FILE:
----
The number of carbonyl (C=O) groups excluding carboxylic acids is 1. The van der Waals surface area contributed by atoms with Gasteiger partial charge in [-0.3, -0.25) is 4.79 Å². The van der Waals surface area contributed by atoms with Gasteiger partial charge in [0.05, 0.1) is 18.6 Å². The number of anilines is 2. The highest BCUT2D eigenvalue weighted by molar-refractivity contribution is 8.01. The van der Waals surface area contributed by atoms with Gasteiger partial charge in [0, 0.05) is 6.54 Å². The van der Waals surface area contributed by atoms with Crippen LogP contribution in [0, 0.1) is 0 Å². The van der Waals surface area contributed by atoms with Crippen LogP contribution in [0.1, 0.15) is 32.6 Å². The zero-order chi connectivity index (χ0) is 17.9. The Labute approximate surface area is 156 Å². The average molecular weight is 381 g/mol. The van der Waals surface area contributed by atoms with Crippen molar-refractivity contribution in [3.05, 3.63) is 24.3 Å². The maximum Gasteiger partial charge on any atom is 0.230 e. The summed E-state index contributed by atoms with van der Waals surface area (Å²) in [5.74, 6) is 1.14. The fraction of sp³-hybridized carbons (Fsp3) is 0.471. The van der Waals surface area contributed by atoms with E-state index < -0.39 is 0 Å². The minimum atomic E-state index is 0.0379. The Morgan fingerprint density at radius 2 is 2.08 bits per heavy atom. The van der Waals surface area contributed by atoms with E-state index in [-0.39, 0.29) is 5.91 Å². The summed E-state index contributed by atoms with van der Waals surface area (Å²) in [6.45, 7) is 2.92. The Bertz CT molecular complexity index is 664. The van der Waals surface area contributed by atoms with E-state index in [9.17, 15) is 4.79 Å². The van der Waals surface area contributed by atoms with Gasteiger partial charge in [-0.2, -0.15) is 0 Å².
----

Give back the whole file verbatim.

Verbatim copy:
The number of carbonyl (C=O) groups excluding carboxylic acids is 1. The van der Waals surface area contributed by atoms with Gasteiger partial charge in [-0.3, -0.25) is 4.79 Å². The van der Waals surface area contributed by atoms with Gasteiger partial charge in [0.05, 0.1) is 18.6 Å². The number of anilines is 2. The highest BCUT2D eigenvalue weighted by molar-refractivity contribution is 8.01. The van der Waals surface area contributed by atoms with Gasteiger partial charge in [0, 0.05) is 6.54 Å². The van der Waals surface area contributed by atoms with Crippen LogP contribution in [0, 0.1) is 0 Å². The van der Waals surface area contributed by atoms with Crippen LogP contribution in [0.1, 0.15) is 32.6 Å². The zero-order chi connectivity index (χ0) is 17.9. The Labute approximate surface area is 156 Å². The average molecular weight is 381 g/mol. The van der Waals surface area contributed by atoms with Crippen molar-refractivity contribution in [3.05, 3.63) is 24.3 Å². The maximum Gasteiger partial charge on any atom is 0.230 e. The summed E-state index contributed by atoms with van der Waals surface area (Å²) in [5.74, 6) is 1.14. The fraction of sp³-hybridized carbons (Fsp3) is 0.471. The van der Waals surface area contributed by atoms with E-state index < -0.39 is 0 Å². The minimum atomic E-state index is 0.0379. The Morgan fingerprint density at radius 2 is 2.08 bits per heavy atom. The van der Waals surface area contributed by atoms with E-state index in [-0.39, 0.29) is 5.91 Å². The summed E-state index contributed by atoms with van der Waals surface area (Å²) in [6.45, 7) is 2.92. The Bertz CT molecular complexity index is 664. The van der Waals surface area contributed by atoms with E-state index in [9.17, 15) is 4.79 Å². The van der Waals surface area contributed by atoms with Gasteiger partial charge in [-0.2, -0.15) is 0 Å².